Purpose: Exposure to residential magnetic fields may disrupt the normal nocturnal rise in melatonin levels, resulting in increased risk for breast cancer, possibly through increased levels of reproductive hormones. We investigated whether exposure to a 60-Hz magnetic field under controlled conditions is associated with a decrease in urinary nocturnal 6-sulfatoxymelatonin level and increase in luteinizing hormone (LH), follicle-stimulating hormone (FSH), and estrogen levels in healthy premenopausal women.
Methods: Using a crossover design, half the participants were assigned to magnetic field exposure of 5 to 10 mG greater than ambient levels for 5 consecutive nights during the early to midluteal phase of the menstrual cycle. On the last night of exposure, a nocturnal urine sample was collected. The next month, participants were sham exposed. The other half of participants were assigned the reverse order of exposure.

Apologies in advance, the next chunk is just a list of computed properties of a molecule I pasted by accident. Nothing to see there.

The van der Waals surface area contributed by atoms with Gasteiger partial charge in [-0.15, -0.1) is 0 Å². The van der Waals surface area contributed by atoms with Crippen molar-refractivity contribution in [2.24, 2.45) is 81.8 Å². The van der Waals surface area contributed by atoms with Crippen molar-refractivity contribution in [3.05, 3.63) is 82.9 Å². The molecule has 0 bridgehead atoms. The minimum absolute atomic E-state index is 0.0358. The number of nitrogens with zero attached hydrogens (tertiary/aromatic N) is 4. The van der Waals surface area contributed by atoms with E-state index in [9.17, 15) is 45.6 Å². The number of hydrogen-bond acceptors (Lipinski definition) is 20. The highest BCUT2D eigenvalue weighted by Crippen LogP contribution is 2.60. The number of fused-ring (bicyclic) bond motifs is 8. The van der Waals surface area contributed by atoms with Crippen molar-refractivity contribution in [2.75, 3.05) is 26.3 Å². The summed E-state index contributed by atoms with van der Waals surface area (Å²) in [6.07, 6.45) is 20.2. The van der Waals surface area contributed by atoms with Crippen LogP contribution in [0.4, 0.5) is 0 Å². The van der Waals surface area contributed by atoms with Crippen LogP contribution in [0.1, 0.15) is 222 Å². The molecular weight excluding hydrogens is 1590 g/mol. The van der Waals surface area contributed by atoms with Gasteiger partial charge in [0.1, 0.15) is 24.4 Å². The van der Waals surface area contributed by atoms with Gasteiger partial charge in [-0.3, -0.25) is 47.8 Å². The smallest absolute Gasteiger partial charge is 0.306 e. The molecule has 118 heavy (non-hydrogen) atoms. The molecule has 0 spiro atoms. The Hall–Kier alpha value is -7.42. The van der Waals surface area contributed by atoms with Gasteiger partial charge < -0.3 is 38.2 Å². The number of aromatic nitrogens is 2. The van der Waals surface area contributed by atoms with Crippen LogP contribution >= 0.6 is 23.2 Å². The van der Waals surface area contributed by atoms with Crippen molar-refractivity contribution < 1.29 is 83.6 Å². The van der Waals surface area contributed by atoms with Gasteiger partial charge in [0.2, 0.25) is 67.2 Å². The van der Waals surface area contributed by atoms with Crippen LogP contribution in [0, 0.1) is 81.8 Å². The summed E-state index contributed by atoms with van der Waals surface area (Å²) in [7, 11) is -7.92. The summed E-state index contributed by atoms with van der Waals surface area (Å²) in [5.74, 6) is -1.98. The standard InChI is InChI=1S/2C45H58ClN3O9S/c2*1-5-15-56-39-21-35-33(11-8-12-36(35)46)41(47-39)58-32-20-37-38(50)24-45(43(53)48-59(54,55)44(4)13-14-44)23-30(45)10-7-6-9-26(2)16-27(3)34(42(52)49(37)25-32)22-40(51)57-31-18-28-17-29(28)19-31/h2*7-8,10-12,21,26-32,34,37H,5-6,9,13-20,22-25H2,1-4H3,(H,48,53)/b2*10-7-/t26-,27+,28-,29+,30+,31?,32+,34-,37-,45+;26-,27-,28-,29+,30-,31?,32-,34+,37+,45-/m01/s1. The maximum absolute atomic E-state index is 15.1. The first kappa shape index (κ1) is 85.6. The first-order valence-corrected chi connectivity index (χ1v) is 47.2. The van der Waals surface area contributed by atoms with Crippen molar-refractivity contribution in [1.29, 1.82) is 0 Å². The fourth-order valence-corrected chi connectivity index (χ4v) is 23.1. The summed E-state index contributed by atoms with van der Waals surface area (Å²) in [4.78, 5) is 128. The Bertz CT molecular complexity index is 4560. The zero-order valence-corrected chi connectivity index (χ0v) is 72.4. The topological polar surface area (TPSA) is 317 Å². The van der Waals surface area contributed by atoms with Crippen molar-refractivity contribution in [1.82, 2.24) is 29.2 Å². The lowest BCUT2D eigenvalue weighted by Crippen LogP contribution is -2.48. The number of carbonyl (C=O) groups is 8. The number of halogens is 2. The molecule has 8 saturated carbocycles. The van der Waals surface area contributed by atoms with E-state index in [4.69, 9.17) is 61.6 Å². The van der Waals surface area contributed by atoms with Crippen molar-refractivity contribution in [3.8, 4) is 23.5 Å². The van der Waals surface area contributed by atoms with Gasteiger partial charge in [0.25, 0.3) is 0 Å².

Results: Magnetic field exposure was associated with decreased 6-sulfatoxymelatonin levels, but no changes in reproductive hormone levels were observed. Participants using prescription medications and anovulatory participants had more pronounced decreases in 6-sulfatoxymelatonin levels with magnetic field exposure.
Conclusion: This study provides further evidence that exposure to magnetic fields is associated with decreased nocturnal melatonin levels, but does not support the hypothesis that such exposure results in increased urinary levels of estrogens, LH, or FSH.